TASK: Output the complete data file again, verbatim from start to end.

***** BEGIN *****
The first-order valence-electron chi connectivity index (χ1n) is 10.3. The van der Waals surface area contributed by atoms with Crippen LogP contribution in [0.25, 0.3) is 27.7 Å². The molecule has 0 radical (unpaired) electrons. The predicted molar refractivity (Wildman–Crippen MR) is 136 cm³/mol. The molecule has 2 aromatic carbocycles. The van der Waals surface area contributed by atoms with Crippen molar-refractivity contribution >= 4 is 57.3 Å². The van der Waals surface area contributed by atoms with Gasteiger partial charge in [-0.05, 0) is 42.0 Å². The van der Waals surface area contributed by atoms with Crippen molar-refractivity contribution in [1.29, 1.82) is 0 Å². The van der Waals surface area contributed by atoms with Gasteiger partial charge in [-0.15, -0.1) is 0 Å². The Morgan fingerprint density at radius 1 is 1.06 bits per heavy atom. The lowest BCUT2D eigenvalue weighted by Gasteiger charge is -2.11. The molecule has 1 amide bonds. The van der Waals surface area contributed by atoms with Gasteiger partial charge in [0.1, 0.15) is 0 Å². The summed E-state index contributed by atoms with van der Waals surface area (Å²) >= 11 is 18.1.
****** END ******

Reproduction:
The first-order valence-electron chi connectivity index (χ1n) is 10.3. The van der Waals surface area contributed by atoms with Crippen LogP contribution in [0.25, 0.3) is 27.7 Å². The molecule has 0 radical (unpaired) electrons. The predicted molar refractivity (Wildman–Crippen MR) is 136 cm³/mol. The molecule has 2 aromatic carbocycles. The van der Waals surface area contributed by atoms with Crippen molar-refractivity contribution >= 4 is 57.3 Å². The van der Waals surface area contributed by atoms with Gasteiger partial charge in [-0.05, 0) is 42.0 Å². The van der Waals surface area contributed by atoms with Crippen molar-refractivity contribution in [1.29, 1.82) is 0 Å². The van der Waals surface area contributed by atoms with Gasteiger partial charge in [-0.15, -0.1) is 0 Å². The Morgan fingerprint density at radius 1 is 1.06 bits per heavy atom. The lowest BCUT2D eigenvalue weighted by Gasteiger charge is -2.11. The molecule has 1 amide bonds. The van der Waals surface area contributed by atoms with Gasteiger partial charge in [0.1, 0.15) is 0 Å². The summed E-state index contributed by atoms with van der Waals surface area (Å²) >= 11 is 18.1.